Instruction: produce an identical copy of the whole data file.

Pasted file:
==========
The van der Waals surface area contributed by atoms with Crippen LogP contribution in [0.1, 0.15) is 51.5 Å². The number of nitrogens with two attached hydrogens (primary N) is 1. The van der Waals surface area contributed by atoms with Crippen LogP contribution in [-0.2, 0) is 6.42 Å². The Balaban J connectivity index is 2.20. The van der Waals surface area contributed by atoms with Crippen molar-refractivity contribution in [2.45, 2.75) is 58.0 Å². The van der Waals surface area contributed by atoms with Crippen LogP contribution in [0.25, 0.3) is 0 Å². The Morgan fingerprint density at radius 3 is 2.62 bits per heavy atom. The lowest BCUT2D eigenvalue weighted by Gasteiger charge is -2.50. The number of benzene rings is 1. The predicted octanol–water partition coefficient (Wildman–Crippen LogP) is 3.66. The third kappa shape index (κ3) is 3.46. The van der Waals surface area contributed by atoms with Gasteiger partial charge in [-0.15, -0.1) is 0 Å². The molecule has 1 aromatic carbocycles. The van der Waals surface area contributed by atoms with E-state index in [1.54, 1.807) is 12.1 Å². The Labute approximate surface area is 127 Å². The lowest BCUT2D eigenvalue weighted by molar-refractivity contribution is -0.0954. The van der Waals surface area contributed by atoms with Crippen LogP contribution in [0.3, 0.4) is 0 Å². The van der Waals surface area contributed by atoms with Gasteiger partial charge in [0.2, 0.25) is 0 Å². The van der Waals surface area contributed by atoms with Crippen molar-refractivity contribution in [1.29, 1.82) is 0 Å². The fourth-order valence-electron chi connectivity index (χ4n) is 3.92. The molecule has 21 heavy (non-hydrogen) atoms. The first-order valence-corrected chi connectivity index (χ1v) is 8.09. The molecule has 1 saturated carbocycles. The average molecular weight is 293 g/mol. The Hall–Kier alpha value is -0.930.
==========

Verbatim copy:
The van der Waals surface area contributed by atoms with Crippen LogP contribution in [0.1, 0.15) is 51.5 Å². The number of nitrogens with two attached hydrogens (primary N) is 1. The van der Waals surface area contributed by atoms with Crippen LogP contribution in [-0.2, 0) is 6.42 Å². The Balaban J connectivity index is 2.20. The van der Waals surface area contributed by atoms with Crippen molar-refractivity contribution in [2.45, 2.75) is 58.0 Å². The van der Waals surface area contributed by atoms with Crippen LogP contribution in [0.25, 0.3) is 0 Å². The Morgan fingerprint density at radius 3 is 2.62 bits per heavy atom. The lowest BCUT2D eigenvalue weighted by Gasteiger charge is -2.50. The number of benzene rings is 1. The predicted octanol–water partition coefficient (Wildman–Crippen LogP) is 3.66. The third kappa shape index (κ3) is 3.46. The van der Waals surface area contributed by atoms with Gasteiger partial charge in [-0.15, -0.1) is 0 Å². The molecule has 1 aromatic carbocycles. The van der Waals surface area contributed by atoms with E-state index in [1.54, 1.807) is 12.1 Å². The Labute approximate surface area is 127 Å². The lowest BCUT2D eigenvalue weighted by molar-refractivity contribution is -0.0954. The van der Waals surface area contributed by atoms with Crippen LogP contribution in [0.3, 0.4) is 0 Å². The van der Waals surface area contributed by atoms with Gasteiger partial charge in [0.2, 0.25) is 0 Å². The van der Waals surface area contributed by atoms with Crippen molar-refractivity contribution in [1.29, 1.82) is 0 Å². The fourth-order valence-electron chi connectivity index (χ4n) is 3.92. The molecule has 21 heavy (non-hydrogen) atoms. The first-order valence-corrected chi connectivity index (χ1v) is 8.09. The molecule has 1 saturated carbocycles. The average molecular weight is 293 g/mol. The Hall–Kier alpha value is -0.930.